Friday, November 20, 2009

Simulation and Making Sound Trading Decisions

My recent post described how traders can use information within the bars of Market Delta footprint charts to make short-term trading decisions. I notice that the newest version of Market Delta supports trade entry and management from the chart itself; it also includes a simulation module that enables traders to practice making trading decisions from the chart data.

Let's go back to the chart from yesterday morning's post. If you look at the last three bars of that chart, you'll see that we've consolidated in a tightening range after having moved steadily lower through the early morning hours. Your job as a short-term trader would be to profit from a break out of that several hour range. You would begin with a bigger picture view: How is the morning trade comparing with the trade from the prior day?

You would see that we've broken below two-day support and are now hovering near Monday's day session lows. You'd also see, within the morning session, that the volume-weighted average price (VWAP) is moving steadily lower and that we are building value steadily lower (side histogram). That tells us that, on the chart's timeframe, we're looking at a downtrend--but that it is also the start of a potential breakout move and longer-timeframe downtrend.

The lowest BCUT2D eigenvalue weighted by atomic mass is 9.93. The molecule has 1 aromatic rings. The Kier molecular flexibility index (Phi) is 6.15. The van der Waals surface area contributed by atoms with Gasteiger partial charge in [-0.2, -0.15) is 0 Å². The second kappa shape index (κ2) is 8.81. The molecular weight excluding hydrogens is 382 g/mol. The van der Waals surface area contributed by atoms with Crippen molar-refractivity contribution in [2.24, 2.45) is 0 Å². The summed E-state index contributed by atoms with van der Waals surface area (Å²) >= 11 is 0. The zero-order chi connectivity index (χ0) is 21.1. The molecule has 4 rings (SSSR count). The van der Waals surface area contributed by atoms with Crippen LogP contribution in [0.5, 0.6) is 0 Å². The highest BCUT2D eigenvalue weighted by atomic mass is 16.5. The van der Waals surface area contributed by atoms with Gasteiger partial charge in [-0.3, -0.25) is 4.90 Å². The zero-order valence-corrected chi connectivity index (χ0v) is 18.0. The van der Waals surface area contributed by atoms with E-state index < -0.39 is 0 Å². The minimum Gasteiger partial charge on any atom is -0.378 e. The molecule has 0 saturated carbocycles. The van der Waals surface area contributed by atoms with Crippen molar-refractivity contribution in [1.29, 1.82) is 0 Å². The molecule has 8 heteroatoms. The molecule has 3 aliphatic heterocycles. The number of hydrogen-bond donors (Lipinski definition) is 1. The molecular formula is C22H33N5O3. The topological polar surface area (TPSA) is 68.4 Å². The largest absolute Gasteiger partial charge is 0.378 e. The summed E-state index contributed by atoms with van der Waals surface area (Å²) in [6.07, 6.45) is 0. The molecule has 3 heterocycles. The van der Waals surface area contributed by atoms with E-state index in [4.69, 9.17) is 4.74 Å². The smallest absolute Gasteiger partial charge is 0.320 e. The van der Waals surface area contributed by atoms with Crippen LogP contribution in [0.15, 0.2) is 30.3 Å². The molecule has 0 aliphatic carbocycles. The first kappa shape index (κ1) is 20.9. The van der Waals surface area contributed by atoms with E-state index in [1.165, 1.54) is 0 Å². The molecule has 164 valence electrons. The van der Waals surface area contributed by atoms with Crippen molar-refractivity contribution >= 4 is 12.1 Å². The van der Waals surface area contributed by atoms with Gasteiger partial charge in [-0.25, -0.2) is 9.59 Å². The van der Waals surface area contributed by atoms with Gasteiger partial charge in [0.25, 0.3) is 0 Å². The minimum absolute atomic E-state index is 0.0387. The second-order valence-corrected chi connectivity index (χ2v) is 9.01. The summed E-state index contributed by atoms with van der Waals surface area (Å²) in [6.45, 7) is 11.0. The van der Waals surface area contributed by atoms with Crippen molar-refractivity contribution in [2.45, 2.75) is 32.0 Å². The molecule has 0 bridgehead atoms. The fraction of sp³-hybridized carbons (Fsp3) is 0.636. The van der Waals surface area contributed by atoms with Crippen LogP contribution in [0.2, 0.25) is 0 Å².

Now we look within the bars. Note at the top of each of the three most recent bars how trade has shut off as we've approached the 1100 level. Note also how trade has shut down around the 1098 level. At the time of the chart snap shot, we were trading at 1099.75. If you did not see volume building and lifting offers at 1099.75 and above, what would your trading decision be? Clearly, you'd be a seller, expecting at least a rotation back down to the 1098 level.

If volume dried up as you approached 1098, what might you think of doing? If you saw volume accelerate as you approached 1098, what would you want to do? The information within the bar would be key to deciding whether to fold the trade or hold (and maybe add to) it.
Such decisions are based on real demand and supply data provided by the marketplace; not by untested assumptions regarding chart patterns or mystical numerological sequences. All those decisions can be practiced in simulation mode, scanning incoming data, processing the data, pausing the flow of volume, and rehearsing your reasoning.

One value of simulation is ensuring that decision making is coming from the executive centers of the brain; see the link below.

But, of course, there is more that goes into making good trading decisions. We'll take a look at some of those elements in the next posts in this series.